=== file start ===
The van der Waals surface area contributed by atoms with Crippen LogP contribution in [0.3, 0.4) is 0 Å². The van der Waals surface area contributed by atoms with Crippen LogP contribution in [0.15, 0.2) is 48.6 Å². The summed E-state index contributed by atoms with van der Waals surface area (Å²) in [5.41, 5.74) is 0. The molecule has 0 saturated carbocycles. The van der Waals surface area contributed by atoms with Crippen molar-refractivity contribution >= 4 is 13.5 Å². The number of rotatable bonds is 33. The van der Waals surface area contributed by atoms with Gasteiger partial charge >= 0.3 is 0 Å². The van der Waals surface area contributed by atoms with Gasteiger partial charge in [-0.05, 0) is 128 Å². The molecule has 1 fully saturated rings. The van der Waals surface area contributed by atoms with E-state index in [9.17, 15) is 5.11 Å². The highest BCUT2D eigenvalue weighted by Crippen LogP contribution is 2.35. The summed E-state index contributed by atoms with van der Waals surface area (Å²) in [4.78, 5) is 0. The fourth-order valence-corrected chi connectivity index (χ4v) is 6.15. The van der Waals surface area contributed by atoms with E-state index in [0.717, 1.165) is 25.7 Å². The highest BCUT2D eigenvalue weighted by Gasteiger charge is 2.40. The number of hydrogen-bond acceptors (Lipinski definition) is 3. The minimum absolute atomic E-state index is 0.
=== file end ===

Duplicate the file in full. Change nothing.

The van der Waals surface area contributed by atoms with Crippen LogP contribution in [0.3, 0.4) is 0 Å². The van der Waals surface area contributed by atoms with Crippen LogP contribution in [0.15, 0.2) is 48.6 Å². The summed E-state index contributed by atoms with van der Waals surface area (Å²) in [5.41, 5.74) is 0. The molecule has 0 saturated carbocycles. The van der Waals surface area contributed by atoms with Crippen molar-refractivity contribution >= 4 is 13.5 Å². The number of rotatable bonds is 33. The van der Waals surface area contributed by atoms with Gasteiger partial charge >= 0.3 is 0 Å². The van der Waals surface area contributed by atoms with Gasteiger partial charge in [-0.05, 0) is 128 Å². The molecule has 1 fully saturated rings. The van der Waals surface area contributed by atoms with E-state index in [9.17, 15) is 5.11 Å². The highest BCUT2D eigenvalue weighted by Crippen LogP contribution is 2.35. The summed E-state index contributed by atoms with van der Waals surface area (Å²) in [4.78, 5) is 0. The fourth-order valence-corrected chi connectivity index (χ4v) is 6.15. The van der Waals surface area contributed by atoms with E-state index in [0.717, 1.165) is 25.7 Å². The highest BCUT2D eigenvalue weighted by Gasteiger charge is 2.40. The number of hydrogen-bond acceptors (Lipinski definition) is 3. The minimum absolute atomic E-state index is 0.